The internet of broken things? 10 key facts about IoT – part 2
Ian Kilpatrick, the enteprise vice president of cyber security at Nuvias Group, continues his article detailing the 10 key facts about IoT that organisations need to take into account to avoid creating an internet of broken things.
6. The effects of an attack
The aftermath of a cyberattack can be devastating for any company, leading to huge financial losses, compounded by regulatory fines for data breaches, and plummeting market share or job losses. At best, a company could suffer irreparable reputational damage and loss of customer loyalty.
On top of that, IoT devices have the potential to create organisational and infrastructure risks, and even pose a threat to human life, if they are attacked. We have already seen the impact of nation-state attack tools being used as nation state weapons, then getting out and being used in commercial criminal activity. While the core focus is on defending critical infrastructure, and that is still far behind the curve, weak business infrastructure is a much softer target.
7. Profit over security
It’s crazy to think that devices with the potential to enable so much damage to homes, businesses and even entire cities often lack basic security design, implementation and testing. In the main this is because device manufacturers are pushing through their products to get them to market as quickly as possible, to cash in on the current buzz around IoT.
Though, F-Secure in its Pinning Down the IoT report says other factors include the small size of the chips being used for cost-saving reasons, and that devices are set to the manufacturer’s default password settings, which are set to four zeros or 1234, which are well known to criminals.
Lawrence Munro, vice president SpiderLabs at Trustwave agrees IoT manufacturers are sidestepping security fundamentals as they rush to bring products to market: “We are seeing lack of familiarity with secure coding concepts resulting in vulnerabilities, some of them a decade old, incorporated into final designs,” he notes.
“If consumers aren’t demanding security, manufacturers will never prioritise it,” says the F-Secure report. “But given the extraordinary dependency society is likely to develop on billions of IoT devices, governments may have to step in to demand security requirements.”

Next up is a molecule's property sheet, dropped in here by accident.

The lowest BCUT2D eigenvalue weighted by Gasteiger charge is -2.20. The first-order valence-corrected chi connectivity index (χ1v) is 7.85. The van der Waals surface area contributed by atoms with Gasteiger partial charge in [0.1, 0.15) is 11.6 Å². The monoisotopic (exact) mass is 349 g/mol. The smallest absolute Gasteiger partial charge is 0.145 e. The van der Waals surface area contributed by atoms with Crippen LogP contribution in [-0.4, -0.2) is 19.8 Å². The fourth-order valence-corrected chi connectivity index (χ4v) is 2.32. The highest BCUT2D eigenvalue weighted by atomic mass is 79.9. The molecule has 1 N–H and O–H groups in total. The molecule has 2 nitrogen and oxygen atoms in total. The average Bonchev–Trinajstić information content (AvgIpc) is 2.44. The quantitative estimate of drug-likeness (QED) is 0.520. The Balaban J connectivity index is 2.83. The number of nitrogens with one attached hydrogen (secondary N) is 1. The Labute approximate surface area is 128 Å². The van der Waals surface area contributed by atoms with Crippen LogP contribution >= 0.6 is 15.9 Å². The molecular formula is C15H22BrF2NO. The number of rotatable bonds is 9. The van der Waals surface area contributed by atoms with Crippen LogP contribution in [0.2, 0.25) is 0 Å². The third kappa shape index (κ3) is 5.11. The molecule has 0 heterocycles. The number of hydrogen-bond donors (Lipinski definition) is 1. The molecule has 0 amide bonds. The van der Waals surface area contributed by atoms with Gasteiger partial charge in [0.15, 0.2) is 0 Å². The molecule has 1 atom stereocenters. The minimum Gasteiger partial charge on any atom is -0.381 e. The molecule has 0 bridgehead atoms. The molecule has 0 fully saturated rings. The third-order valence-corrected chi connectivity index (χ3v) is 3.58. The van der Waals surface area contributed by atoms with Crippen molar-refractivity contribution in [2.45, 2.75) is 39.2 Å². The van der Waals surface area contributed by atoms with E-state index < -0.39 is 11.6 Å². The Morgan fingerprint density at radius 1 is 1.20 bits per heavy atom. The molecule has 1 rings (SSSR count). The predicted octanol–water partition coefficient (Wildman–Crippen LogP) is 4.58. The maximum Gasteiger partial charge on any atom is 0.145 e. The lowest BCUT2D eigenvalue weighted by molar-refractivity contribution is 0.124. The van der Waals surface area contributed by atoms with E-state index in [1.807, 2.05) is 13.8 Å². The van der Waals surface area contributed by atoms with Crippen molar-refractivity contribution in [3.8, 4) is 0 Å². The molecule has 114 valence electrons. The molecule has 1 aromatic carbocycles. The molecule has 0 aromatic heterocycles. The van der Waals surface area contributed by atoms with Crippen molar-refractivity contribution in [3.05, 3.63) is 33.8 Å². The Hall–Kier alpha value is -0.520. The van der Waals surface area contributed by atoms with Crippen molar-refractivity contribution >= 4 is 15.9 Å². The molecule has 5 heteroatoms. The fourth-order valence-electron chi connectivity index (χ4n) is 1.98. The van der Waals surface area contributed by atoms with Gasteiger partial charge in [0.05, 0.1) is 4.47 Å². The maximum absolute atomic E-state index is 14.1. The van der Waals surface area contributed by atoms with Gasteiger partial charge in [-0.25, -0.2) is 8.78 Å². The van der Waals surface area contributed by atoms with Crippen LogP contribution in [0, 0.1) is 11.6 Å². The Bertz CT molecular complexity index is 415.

8. Can you see the problem?
Another huge problem is that once a network in attacked, it’s much easier for subsequent attacks to occur.
Yet, recent data shows just half of IT decision makers feel confident they have full visibility and control of all devices with network access. The same percentage believe they have full visibility of the access level of all third parties, who frequently have access to networks, and 54% say they have full visibility and control of all employees.
This is a worrying lack of confidence in network visibility and should be a concern for organisations. Yet, the same figures show basic security measures like network segmentation are only being planned by 24% of businesses in 2018. Without network segmentation, malware entering a network will often be left to spread.
Elsewhere, less than half of organisations have formal patching policies and procedures in place, and only about a third patch their IoT devices within 24 hours after a fix becomes available.
But because updating IoT devices by nature is more challenging, many remain vulnerable even after patches are issued, so organisations need to properly document and test each IoT device on their network.
9. Turning a blind eye
Both consumers and manufacturers seem to be burying their heads in the sand when it comes to IoT security.
Despite security concerns often cited as the number one barrier to greater IoT adoption, Trustwave research shows 61% of firms who have deployed some level of IoT technology have had to deal with a security incident related to IoT, and 55% believe an attack will occur sometime during the next two years. Only 28% of organisations surveyed consider that their IoT security strategy is ‘very important’ when compared to other cybersecurity priorities.
More worrying is that more than a third believe that IoT security is only ‘somewhat’ or ‘not’ important!
Some more troublesome stats – fewer than half of organisations consistently assess the IoT security risk posed by third-party partners, another 34% do so only periodically, and 19% don’t perform third-party IoT risk assessment at all.
10. Efforts to standardise
These security concerns can obviously paint the adoption of IoT in a negative light. But is there anything being done to mitigate these risks?
In the UK, the government’s five-year National Cyber Security Programme (NCSP) is looking to work with the IT industry to build security into IoT devices through its ‘Secure by Default’ initiative.
The group published a review earlier this month that addresses key risks related to consumer IoT and proposes a draft Code of Practice for IoT manufacturers and developers.
Recommendations include: ensuring that IoT devices do not contain default passwords; defining and implementing vulnerability disclosure policy; ensuring software for devices is regularly updated; and a proposal for a voluntary labelling scheme.
While there seems to be some light at the end of the tunnel, it may not be enough. Regulators won’t force device manufacturers to introduce the necessary security regulations and practices before thousands of businesses fall victim to attacks. Turning a blind eye to the IoT security risks could leave your organisation permanently paralysed.